All the talk about football, but what about hurling, Ned wonders

By John Knox

Reporter:

By John Knox

All the talk about football, but what about hurling, Ned wonders

Kilkenny GAA Board chairman, Ned Quinn

Packing the existing inter-county programme into a tighter schedule won’t be a cure all for the problems with games at club level, the GAA has been warned.

One of the motions due to be debated  at annual GAA Congress next year is a proposal to  change the concluding stages of the All-Ireland  football championship, which, if successful,  will require  the  bringing forward of the date of the All-Ireland football  final. 

The thinking appears to be that if this change comes about, then the GAA fixtures programme at club level should be trouble free.

Kilkenny GAA Board chairman, Ned Quinn, is not so sure, and he said so in his annual address to Convention.

“As a consequence, the dates of the All-Ireland hurling semi-finals and final would also have to be brought forward,” the Mooncoin official pointed out when he touched on the upcoming football debate during his address. 

“While there has been much media focus on the proposed football changes, little or no attention is being paid to the effect that these changes might have on hurling and the profile of the game. 

“I am aware that there is a view that condensing the existing inter-county season into a shorter period of time will solve the problems with club fixtures. That is a proposition that I don’t subscribe to.  

“At the moment we decry the unavailability of dates in the Summer months for the playing of club championship games and criticise counties for playing them in late October and November.

“If this motion is successful it would seem to me that it will exacerbate that problem, and that these  will be the only months that will be available for the playing of meaningful club championship games. 

“It is important that the full consequences of this motion are discussed and teased out   before a decision for or against is taken,” argued the vastly experienced Kilkenny officials.

Congress, and the GAA, are not infallible and already they have erred seriously and he called for a review of all under-age grades in the association.

Mr Quinn reminded delegates that following a vote at Congress it was decided to reduce the age of the inter-county minor grade from under-18 to under-17 from 2018 onwards.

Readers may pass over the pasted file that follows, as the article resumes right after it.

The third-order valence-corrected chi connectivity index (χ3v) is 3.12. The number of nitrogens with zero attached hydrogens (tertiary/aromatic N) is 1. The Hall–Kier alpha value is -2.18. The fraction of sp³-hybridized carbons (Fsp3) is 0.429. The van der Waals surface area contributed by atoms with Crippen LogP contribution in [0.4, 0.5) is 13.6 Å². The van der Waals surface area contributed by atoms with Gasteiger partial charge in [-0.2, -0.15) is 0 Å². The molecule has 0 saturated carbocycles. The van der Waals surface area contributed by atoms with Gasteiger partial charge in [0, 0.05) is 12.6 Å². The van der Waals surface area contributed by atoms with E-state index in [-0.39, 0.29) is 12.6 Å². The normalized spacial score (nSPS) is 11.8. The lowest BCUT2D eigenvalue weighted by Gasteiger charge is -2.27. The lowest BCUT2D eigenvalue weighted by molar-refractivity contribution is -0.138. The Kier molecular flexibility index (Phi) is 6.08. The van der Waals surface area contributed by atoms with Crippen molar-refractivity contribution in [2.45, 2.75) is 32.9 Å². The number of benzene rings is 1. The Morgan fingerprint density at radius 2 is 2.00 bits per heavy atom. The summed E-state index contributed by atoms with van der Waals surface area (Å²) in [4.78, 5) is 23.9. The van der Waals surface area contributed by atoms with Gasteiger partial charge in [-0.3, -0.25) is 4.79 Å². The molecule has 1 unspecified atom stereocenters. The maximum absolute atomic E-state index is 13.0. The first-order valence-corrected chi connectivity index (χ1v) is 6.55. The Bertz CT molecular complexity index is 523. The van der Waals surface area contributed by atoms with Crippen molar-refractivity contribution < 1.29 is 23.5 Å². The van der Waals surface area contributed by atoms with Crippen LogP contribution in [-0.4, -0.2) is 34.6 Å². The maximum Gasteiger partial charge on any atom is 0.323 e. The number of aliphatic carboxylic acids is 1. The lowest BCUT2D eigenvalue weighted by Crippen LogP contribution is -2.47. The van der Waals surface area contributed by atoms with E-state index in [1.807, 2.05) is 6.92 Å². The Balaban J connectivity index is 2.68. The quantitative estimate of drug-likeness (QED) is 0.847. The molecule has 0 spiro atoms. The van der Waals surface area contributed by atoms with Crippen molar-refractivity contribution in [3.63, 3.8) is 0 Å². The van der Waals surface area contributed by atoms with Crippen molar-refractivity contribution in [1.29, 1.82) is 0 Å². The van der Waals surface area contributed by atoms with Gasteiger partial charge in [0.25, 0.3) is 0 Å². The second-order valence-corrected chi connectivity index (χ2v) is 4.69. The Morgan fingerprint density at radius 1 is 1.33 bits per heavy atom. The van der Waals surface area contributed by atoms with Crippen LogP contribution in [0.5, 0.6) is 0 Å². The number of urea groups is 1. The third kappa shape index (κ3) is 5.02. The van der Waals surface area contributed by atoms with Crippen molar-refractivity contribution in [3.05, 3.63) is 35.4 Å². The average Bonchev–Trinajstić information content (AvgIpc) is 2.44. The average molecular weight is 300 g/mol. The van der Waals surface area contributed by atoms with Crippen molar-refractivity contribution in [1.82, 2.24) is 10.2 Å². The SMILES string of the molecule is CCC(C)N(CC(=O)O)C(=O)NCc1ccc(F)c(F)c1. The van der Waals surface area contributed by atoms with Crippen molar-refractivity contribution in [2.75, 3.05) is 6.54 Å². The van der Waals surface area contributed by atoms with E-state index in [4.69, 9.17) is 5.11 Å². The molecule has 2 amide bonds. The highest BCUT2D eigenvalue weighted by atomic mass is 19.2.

Subsequently, it was decided to hold an under-17 All-Ireland championship as well next year, and that 17-year-olds would be entitled to play in both.  

In addition, it was decided to continue with the Celtic Challenge as an under-17 competition also.  

“It seems to me that these decisions were made in isolation from each other without any consideration of the potential effect they will have on other age grades,” the Mooncoin club official felt.

 Urgent Review Needed

“I’d suggest that a review of the age grades of inter-county competitions is urgently needed to put in place a coherent pathway for all  under-age county teams.”

There was also a need, he felt, for a review of the age grades in club competitions to take account of the changes at inter-county level, and to address the haemorrhage of players that is now taking place after the minor grade. 

“This became particularly noticeable at under-21 level this year, with a number of clubs either fielding teams on which all the players are under-age again next year together with others having as few as two players ineligible for that grade year,” the chairman said.  

“Our objective should be to ensure that the age grades of our competitions offer the best possible opportunity to all the players who populate our teams at the youngest ages to progress through to adult level. 

“We are justifiably proud of the fact there is at least one active club promoting Gaelic Games in every parish in our county. 

“However, the ban on players over 16 years of age, but under-17, playing on their club adult teams is having a seriously negative effect on clubs in our smaller rural parishes. 

“As someone who is strongly opposed to amalgamations which have the propensity to see one of the clubs involved go out of existence, I would call for the reversal of that ban before the clubs most affected by it give up the struggle to fulfil their obligations.”